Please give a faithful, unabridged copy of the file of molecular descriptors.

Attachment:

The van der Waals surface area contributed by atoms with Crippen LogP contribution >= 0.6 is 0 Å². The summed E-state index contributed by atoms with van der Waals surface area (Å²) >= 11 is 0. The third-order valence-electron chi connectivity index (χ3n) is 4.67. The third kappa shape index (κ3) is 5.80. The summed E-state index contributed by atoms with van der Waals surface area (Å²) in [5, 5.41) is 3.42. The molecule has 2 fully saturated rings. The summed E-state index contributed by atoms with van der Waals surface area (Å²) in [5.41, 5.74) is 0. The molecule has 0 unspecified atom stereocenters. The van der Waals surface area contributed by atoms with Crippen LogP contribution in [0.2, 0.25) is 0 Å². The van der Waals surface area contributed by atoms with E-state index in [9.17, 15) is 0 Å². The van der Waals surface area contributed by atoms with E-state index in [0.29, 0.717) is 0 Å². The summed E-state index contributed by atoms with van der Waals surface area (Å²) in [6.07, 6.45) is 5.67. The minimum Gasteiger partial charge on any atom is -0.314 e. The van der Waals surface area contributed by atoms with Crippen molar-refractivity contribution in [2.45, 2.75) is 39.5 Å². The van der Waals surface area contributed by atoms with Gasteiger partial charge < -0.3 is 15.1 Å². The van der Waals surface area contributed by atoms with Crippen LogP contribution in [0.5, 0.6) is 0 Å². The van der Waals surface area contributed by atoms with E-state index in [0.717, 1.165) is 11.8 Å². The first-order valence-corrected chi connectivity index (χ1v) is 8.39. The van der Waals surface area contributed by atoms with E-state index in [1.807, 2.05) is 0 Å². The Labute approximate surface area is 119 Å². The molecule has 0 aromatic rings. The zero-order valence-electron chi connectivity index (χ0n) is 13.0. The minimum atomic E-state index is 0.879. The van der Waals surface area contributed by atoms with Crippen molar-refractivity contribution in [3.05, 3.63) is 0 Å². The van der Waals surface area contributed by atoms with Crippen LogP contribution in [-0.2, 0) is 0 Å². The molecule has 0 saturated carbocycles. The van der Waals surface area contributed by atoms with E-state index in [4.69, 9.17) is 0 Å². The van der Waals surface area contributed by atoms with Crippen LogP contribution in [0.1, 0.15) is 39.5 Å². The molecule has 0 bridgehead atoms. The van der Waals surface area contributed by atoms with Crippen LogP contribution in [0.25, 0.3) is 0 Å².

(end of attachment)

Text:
The van der Waals surface area contributed by atoms with Crippen LogP contribution >= 0.6 is 0 Å². The summed E-state index contributed by atoms with van der Waals surface area (Å²) >= 11 is 0. The third-order valence-electron chi connectivity index (χ3n) is 4.67. The third kappa shape index (κ3) is 5.80. The summed E-state index contributed by atoms with van der Waals surface area (Å²) in [5, 5.41) is 3.42. The molecule has 2 fully saturated rings. The summed E-state index contributed by atoms with van der Waals surface area (Å²) in [5.41, 5.74) is 0. The molecule has 0 unspecified atom stereocenters. The van der Waals surface area contributed by atoms with Crippen LogP contribution in [0.2, 0.25) is 0 Å². The van der Waals surface area contributed by atoms with E-state index in [9.17, 15) is 0 Å². The van der Waals surface area contributed by atoms with E-state index in [0.29, 0.717) is 0 Å². The summed E-state index contributed by atoms with van der Waals surface area (Å²) in [6.07, 6.45) is 5.67. The minimum Gasteiger partial charge on any atom is -0.314 e. The van der Waals surface area contributed by atoms with Crippen molar-refractivity contribution in [2.45, 2.75) is 39.5 Å². The van der Waals surface area contributed by atoms with Gasteiger partial charge < -0.3 is 15.1 Å². The van der Waals surface area contributed by atoms with Crippen LogP contribution in [0.5, 0.6) is 0 Å². The van der Waals surface area contributed by atoms with E-state index in [0.717, 1.165) is 11.8 Å². The first-order valence-corrected chi connectivity index (χ1v) is 8.39. The van der Waals surface area contributed by atoms with E-state index in [1.807, 2.05) is 0 Å². The Labute approximate surface area is 119 Å². The molecule has 0 aromatic rings. The zero-order valence-electron chi connectivity index (χ0n) is 13.0. The minimum atomic E-state index is 0.879. The van der Waals surface area contributed by atoms with Crippen molar-refractivity contribution in [3.05, 3.63) is 0 Å². The van der Waals surface area contributed by atoms with Crippen LogP contribution in [-0.2, 0) is 0 Å². The molecule has 0 saturated carbocycles. The van der Waals surface area contributed by atoms with E-state index in [4.69, 9.17) is 0 Å². The van der Waals surface area contributed by atoms with Crippen LogP contribution in [0.1, 0.15) is 39.5 Å². The molecule has 0 bridgehead atoms. The van der Waals surface area contributed by atoms with Crippen LogP contribution in [0.25, 0.3) is 0 Å².